Use of passive cooling systems in generation IV nuclear reactors for core decay heat removal and containment cooling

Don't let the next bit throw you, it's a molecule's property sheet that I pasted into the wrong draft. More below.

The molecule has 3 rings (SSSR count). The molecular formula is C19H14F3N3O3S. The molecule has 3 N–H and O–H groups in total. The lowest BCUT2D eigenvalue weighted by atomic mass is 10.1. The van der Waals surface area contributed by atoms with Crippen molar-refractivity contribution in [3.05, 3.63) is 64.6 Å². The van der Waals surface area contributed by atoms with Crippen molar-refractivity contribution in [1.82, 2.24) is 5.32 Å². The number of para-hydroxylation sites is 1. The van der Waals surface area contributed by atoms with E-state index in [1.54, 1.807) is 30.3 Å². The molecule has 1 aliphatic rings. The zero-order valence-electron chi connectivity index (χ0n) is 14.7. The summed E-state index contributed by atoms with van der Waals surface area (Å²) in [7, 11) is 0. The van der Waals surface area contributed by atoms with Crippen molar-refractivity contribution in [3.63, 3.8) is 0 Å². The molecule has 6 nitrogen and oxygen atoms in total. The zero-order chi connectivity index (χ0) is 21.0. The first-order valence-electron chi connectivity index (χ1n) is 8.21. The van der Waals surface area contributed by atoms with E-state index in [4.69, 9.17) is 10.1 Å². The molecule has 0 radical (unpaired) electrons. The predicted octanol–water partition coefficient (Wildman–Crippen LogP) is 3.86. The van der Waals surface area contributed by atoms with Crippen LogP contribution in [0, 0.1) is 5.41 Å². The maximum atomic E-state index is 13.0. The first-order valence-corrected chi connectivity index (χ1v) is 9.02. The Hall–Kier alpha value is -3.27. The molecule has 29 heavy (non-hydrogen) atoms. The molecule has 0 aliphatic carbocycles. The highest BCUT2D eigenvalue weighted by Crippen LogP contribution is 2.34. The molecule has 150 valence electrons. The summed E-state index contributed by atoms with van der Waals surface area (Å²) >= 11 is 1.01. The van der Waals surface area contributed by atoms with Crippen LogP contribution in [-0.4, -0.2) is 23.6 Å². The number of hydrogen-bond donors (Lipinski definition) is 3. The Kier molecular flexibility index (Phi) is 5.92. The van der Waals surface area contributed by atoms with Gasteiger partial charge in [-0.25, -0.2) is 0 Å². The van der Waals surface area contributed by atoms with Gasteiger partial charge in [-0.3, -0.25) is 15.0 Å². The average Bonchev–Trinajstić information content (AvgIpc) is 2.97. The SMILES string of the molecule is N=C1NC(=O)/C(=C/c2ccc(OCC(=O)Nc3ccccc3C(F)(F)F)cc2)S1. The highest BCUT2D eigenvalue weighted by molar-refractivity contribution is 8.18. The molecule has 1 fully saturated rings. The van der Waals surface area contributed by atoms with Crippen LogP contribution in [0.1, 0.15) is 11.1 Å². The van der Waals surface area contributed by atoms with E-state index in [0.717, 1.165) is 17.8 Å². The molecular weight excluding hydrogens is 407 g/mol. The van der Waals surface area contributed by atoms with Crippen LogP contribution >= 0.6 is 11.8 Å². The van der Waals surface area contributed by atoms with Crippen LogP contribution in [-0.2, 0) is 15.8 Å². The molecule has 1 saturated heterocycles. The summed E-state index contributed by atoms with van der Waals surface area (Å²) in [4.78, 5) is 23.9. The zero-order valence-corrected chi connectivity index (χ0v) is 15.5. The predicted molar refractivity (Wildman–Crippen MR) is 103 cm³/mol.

ENGLISH ABSTRACT: The Pebble Bed Modular Reactor (PBMR) concept evolved from a German high temperature helium-cooled reactor design with ceramic spherical fuel pebbles. The removal of parasitic heat between the reactor core and concrete citadel is facilitated through the Reactor Cavity Cooling System (RCCS). The RCCS primary function is to passively maintain the cavity temperature within a required range. This is in order to provide protection to the concrete structures surrounding the reactor and also, during loss of coolant accident operating conditions, to transport parasitic heat from the reactor to the environment. Several Generation IV reactor designs incorporate passive safety systems. The main objective of this study is to familiarise the reader with specific “innovative” nuclear reactor designs and discuss the different passive safety systems employed in these designs for core decay heat removal and containment cooling systems. A table is given comparing the type, thermal efficiency, fuel, coolant and passive safety systems employed by each reactor to those of the PBMR.